After three months of working remotely at home, I was finally able to put my finger on what had been bothering me since I began scrambling to offer two face-to-face classes in an online format in March. The unsettled and uneasy feeling I had been experiencing since then had nothing to do with my health or the wellbeing of my family, as everyone was safe and feeling well. What I realized in shock and disbelief was that I had demonstrated that I could successfully deliver courses using just my laptop, while sitting in my pajamas on the couch in my living room. To fulfill my obligations as a teacher, I did not need to be in a classroom at the university, and I did not need to be in front of other people or look into their faces. I felt redundant and unnecessary in the traditional role of instructor that I have seen myself in for over 20 years. This role involves me going to class, walking amongst the students, and learning from each other, in person. Central to my philosophy of teaching is that learning develops within an environment of trust and respect, which I achieve by connecting with students and building relationships with, and between them. My classes are designed to maximize the contact time with students, not limit it; I truly enjoy being there with them and for them, more than anything else. So why then was I so bothered by my experience this Winter? The truth is, it was not because I was physically separated from them like I first thought, it was because I was struggling to reconcile in my mind why they still seemed satisfied and happy with the experience I was able to give them, despite me not being there in person. How could this be? The quality of my delivery was adequate at best as I had no experience with online teaching and I was forced to figure out how to provide material without enough time to formulate a proper plan that was informed by evidence and experience. The students clearly did not need me to physically be there for them, in a class, or in my office. I was devastated. But what they told me, and what I had done for them without thinking, was continue to be there for them and support the relationships that we had forged earlier in the course. It was as simple as that – I was present and I communicated with them regularly, often using humour to engage them, and drawing on personal anecdotes that they could relate to, given the common circumstances we faced.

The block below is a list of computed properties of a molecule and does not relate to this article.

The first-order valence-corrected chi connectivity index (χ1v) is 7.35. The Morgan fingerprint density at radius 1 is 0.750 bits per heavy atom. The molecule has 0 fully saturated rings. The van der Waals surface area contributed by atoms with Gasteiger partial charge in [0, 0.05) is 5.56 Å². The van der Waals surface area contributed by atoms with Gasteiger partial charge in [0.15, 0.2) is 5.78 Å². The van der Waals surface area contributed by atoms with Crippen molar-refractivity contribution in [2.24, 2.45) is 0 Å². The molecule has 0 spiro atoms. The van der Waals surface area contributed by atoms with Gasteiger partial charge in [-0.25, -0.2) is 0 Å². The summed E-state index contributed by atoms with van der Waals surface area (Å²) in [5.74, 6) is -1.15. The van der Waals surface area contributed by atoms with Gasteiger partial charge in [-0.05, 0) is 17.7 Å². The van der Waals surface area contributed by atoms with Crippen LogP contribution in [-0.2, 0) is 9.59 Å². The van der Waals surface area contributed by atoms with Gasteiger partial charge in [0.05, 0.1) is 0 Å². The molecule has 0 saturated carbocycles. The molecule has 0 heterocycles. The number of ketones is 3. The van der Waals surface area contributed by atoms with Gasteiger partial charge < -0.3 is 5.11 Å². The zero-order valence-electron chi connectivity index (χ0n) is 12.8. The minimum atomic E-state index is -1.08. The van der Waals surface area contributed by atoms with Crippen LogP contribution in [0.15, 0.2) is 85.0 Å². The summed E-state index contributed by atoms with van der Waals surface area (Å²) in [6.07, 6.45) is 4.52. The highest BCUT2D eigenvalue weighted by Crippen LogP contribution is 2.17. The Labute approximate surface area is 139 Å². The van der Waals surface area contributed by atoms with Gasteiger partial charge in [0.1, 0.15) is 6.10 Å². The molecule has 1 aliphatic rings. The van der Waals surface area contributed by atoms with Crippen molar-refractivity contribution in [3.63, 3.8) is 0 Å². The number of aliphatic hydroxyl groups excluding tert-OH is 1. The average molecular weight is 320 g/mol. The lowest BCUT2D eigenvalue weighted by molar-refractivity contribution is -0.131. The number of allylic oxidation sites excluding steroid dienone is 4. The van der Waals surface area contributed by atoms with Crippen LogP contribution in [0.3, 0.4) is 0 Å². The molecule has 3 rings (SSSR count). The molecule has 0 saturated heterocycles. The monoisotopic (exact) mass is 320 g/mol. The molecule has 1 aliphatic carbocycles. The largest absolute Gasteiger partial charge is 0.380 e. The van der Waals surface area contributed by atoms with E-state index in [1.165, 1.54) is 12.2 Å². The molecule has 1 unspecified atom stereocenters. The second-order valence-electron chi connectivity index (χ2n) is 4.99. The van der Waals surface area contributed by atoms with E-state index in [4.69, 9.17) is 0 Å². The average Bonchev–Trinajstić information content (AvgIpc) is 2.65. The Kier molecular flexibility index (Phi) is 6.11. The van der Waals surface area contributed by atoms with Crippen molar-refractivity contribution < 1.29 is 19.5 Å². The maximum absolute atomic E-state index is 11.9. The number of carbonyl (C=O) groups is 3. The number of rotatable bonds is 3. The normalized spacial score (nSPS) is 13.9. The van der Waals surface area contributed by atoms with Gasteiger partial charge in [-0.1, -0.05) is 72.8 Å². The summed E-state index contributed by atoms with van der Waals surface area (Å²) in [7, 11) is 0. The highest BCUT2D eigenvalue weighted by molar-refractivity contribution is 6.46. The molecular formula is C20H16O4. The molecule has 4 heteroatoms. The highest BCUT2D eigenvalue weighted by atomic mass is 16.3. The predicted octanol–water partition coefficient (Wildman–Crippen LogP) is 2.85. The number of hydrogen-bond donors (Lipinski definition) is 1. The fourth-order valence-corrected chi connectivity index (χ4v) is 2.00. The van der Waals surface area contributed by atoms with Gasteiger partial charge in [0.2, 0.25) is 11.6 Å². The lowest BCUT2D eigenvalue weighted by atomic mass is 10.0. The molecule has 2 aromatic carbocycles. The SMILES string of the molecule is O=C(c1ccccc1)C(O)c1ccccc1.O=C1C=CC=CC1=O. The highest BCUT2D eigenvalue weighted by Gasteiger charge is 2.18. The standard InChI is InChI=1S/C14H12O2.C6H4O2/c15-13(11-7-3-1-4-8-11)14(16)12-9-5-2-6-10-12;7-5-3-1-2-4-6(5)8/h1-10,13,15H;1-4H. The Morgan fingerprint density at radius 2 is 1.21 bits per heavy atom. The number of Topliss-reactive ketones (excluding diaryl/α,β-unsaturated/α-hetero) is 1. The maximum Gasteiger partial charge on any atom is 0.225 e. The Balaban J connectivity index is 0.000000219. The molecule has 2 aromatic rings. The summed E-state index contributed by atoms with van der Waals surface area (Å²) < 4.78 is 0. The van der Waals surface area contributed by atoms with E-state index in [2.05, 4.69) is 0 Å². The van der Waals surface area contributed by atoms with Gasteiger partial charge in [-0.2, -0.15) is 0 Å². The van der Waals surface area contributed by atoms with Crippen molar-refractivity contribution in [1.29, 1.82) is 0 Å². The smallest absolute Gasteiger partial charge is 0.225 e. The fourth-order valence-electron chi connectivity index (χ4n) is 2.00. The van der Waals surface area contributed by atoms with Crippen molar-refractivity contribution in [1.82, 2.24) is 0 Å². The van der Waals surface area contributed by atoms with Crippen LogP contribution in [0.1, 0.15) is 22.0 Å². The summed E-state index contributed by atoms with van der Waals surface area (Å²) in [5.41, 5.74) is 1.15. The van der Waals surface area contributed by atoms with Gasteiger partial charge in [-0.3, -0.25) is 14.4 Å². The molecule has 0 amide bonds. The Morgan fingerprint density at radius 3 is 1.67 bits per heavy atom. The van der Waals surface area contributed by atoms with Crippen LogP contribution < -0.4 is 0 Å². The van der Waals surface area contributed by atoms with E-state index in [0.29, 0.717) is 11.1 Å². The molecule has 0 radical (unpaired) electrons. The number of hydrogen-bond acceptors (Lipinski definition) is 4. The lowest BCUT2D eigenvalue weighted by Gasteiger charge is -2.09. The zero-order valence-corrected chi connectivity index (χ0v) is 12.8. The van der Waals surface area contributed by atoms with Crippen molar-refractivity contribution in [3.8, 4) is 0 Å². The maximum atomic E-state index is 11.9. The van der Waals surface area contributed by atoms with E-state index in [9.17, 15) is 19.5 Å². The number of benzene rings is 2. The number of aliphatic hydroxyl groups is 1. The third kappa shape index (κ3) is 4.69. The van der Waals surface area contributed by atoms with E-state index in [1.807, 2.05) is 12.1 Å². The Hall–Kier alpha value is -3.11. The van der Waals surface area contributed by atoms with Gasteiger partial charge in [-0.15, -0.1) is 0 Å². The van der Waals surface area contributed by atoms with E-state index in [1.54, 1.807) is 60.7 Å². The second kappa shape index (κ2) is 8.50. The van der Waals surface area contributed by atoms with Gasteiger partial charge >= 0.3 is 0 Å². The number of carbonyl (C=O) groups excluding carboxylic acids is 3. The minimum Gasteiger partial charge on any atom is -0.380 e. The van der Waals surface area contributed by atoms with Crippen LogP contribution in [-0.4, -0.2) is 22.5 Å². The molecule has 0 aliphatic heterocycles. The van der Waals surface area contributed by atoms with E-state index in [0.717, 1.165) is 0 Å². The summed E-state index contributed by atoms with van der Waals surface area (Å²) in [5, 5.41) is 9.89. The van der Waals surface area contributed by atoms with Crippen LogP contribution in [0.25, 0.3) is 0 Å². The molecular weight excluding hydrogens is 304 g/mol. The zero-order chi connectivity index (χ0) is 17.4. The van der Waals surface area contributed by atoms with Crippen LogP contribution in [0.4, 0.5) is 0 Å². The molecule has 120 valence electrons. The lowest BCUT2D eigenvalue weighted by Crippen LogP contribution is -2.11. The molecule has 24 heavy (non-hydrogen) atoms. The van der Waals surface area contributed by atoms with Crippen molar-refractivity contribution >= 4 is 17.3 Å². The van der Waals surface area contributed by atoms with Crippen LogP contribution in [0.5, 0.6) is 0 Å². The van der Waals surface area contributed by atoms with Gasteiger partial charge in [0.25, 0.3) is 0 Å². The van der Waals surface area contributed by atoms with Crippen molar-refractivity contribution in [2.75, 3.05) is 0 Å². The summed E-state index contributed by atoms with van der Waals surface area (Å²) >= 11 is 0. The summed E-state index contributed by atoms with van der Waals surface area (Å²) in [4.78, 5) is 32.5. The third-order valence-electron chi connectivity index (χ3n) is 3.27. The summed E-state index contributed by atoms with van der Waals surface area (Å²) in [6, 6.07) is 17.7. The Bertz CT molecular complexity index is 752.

As I prepare now to deliver two fully online courses this fall – one of which is a large (200+) first-year course that has never been offered virtually before – foremost in my mind is not the content I need to provide or how to assess them, but rather how I am going to stay connected to them without being able to interact with them in person. In my experience, and from what I have learned from the wonderful experts in the Centre for Teaching and Learning and Office of Open Learning on campus, the things that will work for building relationships and making students feel engaged in the learning experience in an online course, are exactly the same things that I do when teaching face-to-face. The environment may be different, and some things may need to be emphasized more in an online format (e.g., instructions for using course-based technologies), but the core principles of good teaching remain the same. One such principle is that developing community in classes is key to students having a meaningful learning experience.